By Kirsty Needham
SYDNEY (Reuters) -Australian journalist Cheng Lei, detained in China on national security charges, has described how standing in sunlight for just 10 hours a year feels in a “love letter” to her country.
Cheng, 48, was a business television anchor for Chinese state television when she was detained in August 2020 for allegedly sharing state secrets with another country.
Her first public statement since her arrest came in what she called a “love letter to 25 million people” which was dictated to consular staff during a visit and released by her partner.
“In my cell, the sunlight shines through the window but I can stand in it for only 10 hours a year,” she wrote.
“I haven’t seen a tree in three years. I relive every bushwalk, river, lake, beach with swims and picnics and psychedelic sunsets. I secretly mouth the names of places I’ve visited and driven through.”
Cheng has yet to receive a verdict after facing trial more than a year ago in a closed court in Beijing. The precise details of her alleged crimes have not been made public.
The Australian government has repeatedly raised concerns about her detention, which came as China widened blocks on Australian exports amid a diplomatic dispute that is gradually easing.
China, which has said Canberra should respect Beijing’s judicial sovereignty, this week lifted sanctions on Australian barley, raising expectations that Australian Prime Minister Anthony Albanese could accept an invitation to visit Beijing this year.
There is public pressure on his government to secure Cheng’s release.
Albanese on Sunday said the barley decision was positive, but he wanted “other impediments to be removed … included in that, the detention of the Australians, including Cheng Lei”.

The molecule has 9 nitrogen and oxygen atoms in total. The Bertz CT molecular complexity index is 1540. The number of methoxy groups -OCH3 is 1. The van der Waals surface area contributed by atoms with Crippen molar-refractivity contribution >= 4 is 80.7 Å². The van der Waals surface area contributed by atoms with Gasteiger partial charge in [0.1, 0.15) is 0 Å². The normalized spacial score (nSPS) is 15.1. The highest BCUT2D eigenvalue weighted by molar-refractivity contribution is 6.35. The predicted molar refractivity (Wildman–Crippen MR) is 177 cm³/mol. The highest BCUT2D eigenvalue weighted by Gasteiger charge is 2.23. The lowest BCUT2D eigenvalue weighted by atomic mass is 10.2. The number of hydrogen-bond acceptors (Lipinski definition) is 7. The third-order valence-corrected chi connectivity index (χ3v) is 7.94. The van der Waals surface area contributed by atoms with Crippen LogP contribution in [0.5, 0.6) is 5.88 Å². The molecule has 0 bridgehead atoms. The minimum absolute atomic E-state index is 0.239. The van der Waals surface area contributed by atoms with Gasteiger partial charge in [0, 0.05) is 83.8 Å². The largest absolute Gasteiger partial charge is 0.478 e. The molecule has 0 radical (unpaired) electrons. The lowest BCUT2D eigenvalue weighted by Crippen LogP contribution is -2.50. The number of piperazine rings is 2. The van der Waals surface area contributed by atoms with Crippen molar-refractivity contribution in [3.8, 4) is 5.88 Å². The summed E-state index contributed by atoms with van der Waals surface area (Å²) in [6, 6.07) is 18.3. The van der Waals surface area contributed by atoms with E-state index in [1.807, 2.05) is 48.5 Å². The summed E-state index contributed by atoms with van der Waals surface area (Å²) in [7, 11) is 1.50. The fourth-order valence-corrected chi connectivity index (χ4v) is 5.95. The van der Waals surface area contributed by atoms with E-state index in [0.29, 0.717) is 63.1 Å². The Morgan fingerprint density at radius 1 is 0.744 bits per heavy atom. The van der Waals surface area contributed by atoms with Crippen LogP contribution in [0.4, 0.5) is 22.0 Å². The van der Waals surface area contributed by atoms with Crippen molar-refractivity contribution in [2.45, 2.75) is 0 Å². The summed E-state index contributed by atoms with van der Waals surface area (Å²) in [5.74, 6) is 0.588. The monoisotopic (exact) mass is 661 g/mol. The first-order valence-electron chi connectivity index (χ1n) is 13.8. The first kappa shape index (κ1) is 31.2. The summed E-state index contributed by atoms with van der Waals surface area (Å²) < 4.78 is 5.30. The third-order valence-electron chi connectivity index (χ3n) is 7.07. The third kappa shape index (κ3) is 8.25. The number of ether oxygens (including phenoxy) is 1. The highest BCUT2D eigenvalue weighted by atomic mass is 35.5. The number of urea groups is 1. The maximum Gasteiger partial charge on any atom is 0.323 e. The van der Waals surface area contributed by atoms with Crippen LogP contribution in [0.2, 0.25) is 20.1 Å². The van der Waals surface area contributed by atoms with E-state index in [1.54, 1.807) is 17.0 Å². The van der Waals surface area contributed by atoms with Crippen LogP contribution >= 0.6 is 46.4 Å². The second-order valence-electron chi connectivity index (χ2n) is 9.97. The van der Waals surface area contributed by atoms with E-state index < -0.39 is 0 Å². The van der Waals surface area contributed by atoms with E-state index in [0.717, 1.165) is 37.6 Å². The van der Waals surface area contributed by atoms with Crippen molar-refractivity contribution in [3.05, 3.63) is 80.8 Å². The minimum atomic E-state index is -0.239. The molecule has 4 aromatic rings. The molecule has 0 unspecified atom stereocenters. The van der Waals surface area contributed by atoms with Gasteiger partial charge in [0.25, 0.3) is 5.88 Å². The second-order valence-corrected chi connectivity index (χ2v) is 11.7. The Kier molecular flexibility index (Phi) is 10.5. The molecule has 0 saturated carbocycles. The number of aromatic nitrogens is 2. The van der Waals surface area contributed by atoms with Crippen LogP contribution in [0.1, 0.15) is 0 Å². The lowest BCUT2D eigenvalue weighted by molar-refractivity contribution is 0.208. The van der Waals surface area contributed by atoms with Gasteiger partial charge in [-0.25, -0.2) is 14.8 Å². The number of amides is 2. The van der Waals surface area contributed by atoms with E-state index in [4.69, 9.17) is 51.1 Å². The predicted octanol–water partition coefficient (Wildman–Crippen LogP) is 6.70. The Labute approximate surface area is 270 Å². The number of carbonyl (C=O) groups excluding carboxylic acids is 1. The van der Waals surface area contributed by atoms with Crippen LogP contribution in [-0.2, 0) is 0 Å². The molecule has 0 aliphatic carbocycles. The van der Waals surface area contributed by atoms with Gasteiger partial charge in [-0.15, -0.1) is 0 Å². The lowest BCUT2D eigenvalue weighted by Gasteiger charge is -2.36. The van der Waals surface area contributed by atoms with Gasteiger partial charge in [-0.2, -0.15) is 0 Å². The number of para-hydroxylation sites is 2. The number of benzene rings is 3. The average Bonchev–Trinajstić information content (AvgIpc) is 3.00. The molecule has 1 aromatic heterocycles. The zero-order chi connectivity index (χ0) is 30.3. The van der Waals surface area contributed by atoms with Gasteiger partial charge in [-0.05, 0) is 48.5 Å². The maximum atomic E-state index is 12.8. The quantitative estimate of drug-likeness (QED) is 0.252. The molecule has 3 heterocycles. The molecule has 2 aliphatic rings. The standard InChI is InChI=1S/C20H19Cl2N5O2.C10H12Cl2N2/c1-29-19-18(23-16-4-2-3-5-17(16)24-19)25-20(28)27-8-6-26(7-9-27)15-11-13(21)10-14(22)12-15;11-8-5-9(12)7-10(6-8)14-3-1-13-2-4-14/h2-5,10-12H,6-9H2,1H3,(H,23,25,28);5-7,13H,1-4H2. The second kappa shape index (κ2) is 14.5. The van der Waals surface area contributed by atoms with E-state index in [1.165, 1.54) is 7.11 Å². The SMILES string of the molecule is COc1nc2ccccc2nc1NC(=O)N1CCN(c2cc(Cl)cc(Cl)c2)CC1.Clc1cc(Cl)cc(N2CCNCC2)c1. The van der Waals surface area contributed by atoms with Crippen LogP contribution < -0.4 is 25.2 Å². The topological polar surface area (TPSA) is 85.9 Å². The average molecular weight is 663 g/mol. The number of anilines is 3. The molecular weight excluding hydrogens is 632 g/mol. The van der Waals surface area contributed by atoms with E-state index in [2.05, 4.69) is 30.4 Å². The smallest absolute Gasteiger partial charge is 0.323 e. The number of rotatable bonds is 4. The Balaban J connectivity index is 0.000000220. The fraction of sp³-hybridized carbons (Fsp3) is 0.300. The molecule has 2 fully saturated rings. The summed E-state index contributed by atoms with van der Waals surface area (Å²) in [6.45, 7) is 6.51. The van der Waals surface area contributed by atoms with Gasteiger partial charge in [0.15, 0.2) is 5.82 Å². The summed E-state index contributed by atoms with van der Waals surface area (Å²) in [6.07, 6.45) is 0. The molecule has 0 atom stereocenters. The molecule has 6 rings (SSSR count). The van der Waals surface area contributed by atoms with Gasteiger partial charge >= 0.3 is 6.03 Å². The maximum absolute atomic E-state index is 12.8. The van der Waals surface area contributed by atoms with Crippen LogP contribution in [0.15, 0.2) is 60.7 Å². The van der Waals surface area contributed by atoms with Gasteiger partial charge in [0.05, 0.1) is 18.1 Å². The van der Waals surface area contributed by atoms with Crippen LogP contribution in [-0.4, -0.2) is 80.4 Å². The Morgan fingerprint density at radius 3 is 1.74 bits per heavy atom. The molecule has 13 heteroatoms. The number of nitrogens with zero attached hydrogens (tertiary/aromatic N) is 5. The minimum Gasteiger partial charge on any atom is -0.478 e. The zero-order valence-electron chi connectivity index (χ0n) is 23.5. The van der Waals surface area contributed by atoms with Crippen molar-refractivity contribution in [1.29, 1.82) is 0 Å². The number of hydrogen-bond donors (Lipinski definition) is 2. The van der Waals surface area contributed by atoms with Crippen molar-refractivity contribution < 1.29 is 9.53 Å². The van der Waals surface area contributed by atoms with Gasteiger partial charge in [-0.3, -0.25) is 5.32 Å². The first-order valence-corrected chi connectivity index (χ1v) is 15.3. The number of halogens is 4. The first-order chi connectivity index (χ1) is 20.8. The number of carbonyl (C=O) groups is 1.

Cheng’s partner Nick Coyle told Reuters: “Lei being released and back home with her children would greatly improve the atmospherics with regard to the bilateral relationship, from an Australian and international perspective … at a time where both countries are making efforts to improve relations”.
Coyle was chairman of the China-Australia Business Council for nine years until he left Beijing in 2022.
Cheng, who moved to Australia as a 10-year-old, recalls growing up in a multicultural nation.
Her prison bedding is aired once a year for two hours in the sun, and comes back warm. “I wrapped myself in the doona (quilt) and pretended I was being hugged by my family,” she wrote.
“Most of all I miss my children,” the letter ends. Aged 11 and 14, they are living in Australia with their grandmother.
Australian Foreign Minister Penny Wong said in a statement on Friday that Cheng’s message to the public “makes clear her deep love for our country”.
“All Australians want to see her reunited with her children. Australia has consistently advocated for Ms Cheng, and asked that basic standards of justice, procedural fairness and humane treatment be met for Ms Cheng,” Wong said.
(Reporting by Kirsty Needham; Editing by John Stonestreet and Stephen Coates)